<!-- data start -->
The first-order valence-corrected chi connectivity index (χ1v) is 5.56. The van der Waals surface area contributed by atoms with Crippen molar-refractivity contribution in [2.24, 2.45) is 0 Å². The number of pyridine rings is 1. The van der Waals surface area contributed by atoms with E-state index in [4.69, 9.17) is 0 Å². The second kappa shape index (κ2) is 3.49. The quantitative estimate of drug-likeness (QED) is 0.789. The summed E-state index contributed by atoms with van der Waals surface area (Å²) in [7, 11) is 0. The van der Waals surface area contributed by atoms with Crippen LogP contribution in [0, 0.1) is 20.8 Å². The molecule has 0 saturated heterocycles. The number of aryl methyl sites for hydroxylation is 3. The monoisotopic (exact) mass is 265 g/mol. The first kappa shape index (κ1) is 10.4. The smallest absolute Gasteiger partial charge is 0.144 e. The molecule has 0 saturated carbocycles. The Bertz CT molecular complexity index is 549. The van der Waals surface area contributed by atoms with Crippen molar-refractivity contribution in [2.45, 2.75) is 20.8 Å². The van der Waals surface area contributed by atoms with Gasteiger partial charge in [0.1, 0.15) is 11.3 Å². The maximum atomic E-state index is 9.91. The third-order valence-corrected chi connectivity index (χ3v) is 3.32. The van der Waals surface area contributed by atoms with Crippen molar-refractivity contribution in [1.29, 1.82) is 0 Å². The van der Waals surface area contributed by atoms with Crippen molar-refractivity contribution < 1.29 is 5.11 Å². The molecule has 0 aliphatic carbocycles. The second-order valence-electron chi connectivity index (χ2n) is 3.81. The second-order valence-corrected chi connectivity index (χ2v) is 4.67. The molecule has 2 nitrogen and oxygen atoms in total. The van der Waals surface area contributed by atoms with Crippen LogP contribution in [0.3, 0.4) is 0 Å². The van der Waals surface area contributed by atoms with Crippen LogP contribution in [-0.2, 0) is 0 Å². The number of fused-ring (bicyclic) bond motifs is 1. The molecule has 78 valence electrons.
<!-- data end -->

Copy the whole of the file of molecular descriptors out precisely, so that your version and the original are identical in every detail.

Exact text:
The first-order valence-corrected chi connectivity index (χ1v) is 5.56. The van der Waals surface area contributed by atoms with Crippen molar-refractivity contribution in [2.24, 2.45) is 0 Å². The number of pyridine rings is 1. The van der Waals surface area contributed by atoms with E-state index in [4.69, 9.17) is 0 Å². The second kappa shape index (κ2) is 3.49. The quantitative estimate of drug-likeness (QED) is 0.789. The summed E-state index contributed by atoms with van der Waals surface area (Å²) in [7, 11) is 0. The van der Waals surface area contributed by atoms with Crippen LogP contribution in [0, 0.1) is 20.8 Å². The molecule has 0 saturated heterocycles. The number of aryl methyl sites for hydroxylation is 3. The monoisotopic (exact) mass is 265 g/mol. The first kappa shape index (κ1) is 10.4. The smallest absolute Gasteiger partial charge is 0.144 e. The molecule has 0 saturated carbocycles. The Bertz CT molecular complexity index is 549. The van der Waals surface area contributed by atoms with Crippen molar-refractivity contribution in [2.45, 2.75) is 20.8 Å². The van der Waals surface area contributed by atoms with Gasteiger partial charge in [0.1, 0.15) is 11.3 Å². The maximum atomic E-state index is 9.91. The third-order valence-corrected chi connectivity index (χ3v) is 3.32. The van der Waals surface area contributed by atoms with Crippen molar-refractivity contribution in [1.29, 1.82) is 0 Å². The van der Waals surface area contributed by atoms with Crippen molar-refractivity contribution < 1.29 is 5.11 Å². The molecule has 0 aliphatic carbocycles. The second-order valence-electron chi connectivity index (χ2n) is 3.81. The second-order valence-corrected chi connectivity index (χ2v) is 4.67. The molecule has 2 nitrogen and oxygen atoms in total. The van der Waals surface area contributed by atoms with Crippen LogP contribution in [0.3, 0.4) is 0 Å². The van der Waals surface area contributed by atoms with Crippen LogP contribution in [-0.2, 0) is 0 Å². The number of fused-ring (bicyclic) bond motifs is 1. The molecule has 78 valence electrons.